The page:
NYU Long Island School of Medicine students talk about how COVID-19 has affected their studies.   Credit: Newsday / Steve Pfost; NYU

COVID-19 has delayed NYU Long Island School of Medicine’s expansion plans but is allowing students at the region’s newest medical school a rare opportunity to study a pandemic as it unfolds.

NYU Long Island opened a year ago with 24 students, tuition-free and with a focus on preparing students to become primary-care physicians. Those students are now starting hospital rotations, and 24 new students started in the program last week with lectures online.

“This is a pandemic that is happening in real time,” said Dr. Steven Shelov, the Mineola school's dean. “It’s not in a book they’re reading about.”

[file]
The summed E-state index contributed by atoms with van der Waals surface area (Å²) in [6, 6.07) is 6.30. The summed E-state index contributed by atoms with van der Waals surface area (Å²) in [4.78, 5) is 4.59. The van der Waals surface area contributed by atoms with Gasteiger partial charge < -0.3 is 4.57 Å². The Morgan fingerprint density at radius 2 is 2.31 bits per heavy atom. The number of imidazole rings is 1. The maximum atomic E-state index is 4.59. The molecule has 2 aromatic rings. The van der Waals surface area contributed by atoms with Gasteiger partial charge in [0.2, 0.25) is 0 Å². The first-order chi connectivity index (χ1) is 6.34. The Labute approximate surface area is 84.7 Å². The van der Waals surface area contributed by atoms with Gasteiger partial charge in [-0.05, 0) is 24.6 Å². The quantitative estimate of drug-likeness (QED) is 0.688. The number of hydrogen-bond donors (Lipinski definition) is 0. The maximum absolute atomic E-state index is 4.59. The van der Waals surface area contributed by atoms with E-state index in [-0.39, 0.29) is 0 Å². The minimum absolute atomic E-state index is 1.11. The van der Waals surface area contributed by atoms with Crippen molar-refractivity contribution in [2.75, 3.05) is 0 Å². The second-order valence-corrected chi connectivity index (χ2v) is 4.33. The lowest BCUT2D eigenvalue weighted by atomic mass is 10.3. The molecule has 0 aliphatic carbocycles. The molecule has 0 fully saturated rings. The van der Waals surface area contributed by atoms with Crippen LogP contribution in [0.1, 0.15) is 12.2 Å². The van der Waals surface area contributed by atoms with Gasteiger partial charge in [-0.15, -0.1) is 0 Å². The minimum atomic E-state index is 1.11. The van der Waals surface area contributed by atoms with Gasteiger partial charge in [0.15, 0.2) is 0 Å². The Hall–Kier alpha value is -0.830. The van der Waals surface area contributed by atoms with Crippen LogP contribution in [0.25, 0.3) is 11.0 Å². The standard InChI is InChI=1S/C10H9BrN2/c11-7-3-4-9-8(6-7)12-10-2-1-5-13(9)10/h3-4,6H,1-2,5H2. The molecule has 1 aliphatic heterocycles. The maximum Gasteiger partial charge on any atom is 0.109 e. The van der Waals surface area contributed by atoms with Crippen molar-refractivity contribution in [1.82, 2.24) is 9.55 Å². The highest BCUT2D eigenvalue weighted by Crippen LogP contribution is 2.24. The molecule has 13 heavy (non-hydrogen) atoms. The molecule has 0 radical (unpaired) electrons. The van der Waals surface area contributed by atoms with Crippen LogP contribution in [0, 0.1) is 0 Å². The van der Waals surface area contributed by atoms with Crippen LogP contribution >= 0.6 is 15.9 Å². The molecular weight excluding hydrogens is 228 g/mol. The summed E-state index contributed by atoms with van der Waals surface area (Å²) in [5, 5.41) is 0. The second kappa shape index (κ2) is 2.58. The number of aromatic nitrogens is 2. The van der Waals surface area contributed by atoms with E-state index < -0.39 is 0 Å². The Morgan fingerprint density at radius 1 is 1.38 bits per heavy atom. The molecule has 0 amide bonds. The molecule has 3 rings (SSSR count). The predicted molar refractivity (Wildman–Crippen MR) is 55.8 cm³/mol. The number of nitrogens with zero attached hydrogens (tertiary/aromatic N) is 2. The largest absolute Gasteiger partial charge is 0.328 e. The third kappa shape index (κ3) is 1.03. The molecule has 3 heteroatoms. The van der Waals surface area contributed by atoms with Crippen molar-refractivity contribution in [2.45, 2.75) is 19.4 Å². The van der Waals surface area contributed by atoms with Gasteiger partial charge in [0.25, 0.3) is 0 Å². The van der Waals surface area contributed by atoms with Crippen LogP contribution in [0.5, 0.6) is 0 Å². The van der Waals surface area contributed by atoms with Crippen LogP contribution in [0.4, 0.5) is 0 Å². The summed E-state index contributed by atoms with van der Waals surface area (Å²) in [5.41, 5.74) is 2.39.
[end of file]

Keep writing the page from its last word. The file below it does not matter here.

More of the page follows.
NYU Long Island had held only online classes for the past few months and, with the state now allowing in-person classes with precautions, shifted discussion groups to a large conference room when first-year students began classes July 27, Shelov said. Likewise, students at other medical schools on the Island had been studying remotely, with plans for the upcoming term for a mix of in-person instruction and virtual learning.

Students at NYU Long Island are learning about vaccine and treatment development in their classes as they occur. Epidemiology classes will include COVID-19 cases. Students will assist with COVID-19 research by, for example, crunching numbers or helping sign up patients for clinical trials, Shelov said.